St Stephen's School would like to acknowledge the contribution of
a Teacher Librarian from 2008 - 2020, and the original creator of this guide.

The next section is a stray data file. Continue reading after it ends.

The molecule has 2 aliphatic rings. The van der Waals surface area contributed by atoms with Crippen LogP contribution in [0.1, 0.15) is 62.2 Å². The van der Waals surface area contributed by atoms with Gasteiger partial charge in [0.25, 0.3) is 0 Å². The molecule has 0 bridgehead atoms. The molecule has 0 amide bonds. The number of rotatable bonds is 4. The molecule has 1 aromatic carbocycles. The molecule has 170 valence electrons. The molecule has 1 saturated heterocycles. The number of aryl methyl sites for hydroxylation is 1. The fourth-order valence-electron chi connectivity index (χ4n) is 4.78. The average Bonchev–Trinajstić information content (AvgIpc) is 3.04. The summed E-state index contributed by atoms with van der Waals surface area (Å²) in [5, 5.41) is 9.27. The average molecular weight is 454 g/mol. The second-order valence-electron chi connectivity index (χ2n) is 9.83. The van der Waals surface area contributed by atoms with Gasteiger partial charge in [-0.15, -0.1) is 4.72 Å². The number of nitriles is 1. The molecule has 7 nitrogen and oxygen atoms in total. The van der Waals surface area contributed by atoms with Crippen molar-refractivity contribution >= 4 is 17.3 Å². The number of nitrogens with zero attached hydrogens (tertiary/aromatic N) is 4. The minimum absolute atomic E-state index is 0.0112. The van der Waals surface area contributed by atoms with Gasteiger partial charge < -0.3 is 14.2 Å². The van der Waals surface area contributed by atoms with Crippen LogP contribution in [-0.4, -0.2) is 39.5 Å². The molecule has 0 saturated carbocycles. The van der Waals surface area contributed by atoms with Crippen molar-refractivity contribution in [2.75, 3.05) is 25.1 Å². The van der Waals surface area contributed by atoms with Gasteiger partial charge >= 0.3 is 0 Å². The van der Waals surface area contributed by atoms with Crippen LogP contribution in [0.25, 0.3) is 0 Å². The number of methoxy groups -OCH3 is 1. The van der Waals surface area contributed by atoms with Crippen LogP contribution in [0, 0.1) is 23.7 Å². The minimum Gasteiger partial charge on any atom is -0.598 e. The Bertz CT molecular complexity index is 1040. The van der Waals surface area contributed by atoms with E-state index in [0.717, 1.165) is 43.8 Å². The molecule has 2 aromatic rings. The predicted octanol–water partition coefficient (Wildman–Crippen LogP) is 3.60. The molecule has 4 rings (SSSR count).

Definition: A dystopia (from the Greek, or simply anti-utopia) is a community or society that is undesirable or frightening. It is translated as "not-good place", an antonym of utopia, a term that was coined by Sir Thomas More. A Utopia is the blueprint for an ideal society with no crime or poverty. Dystopian societies appear in many artistic works, particularly in stories set in the future. Some of the most famous examples are 1984 and Brave New World. Dystopias are often characterized by dehumanization, totalitarian governments, environmental disaster, or other characteristics associated with a cataclysmic decline in society. Dystopian societies appear in many subgenres of fiction and are often used to draw attention to real-world issues regarding society, environment, politics, economics, religion, psychology, ethics, science, and/or technology, which if readdressed could potentially lead to such a dystopia-like condition.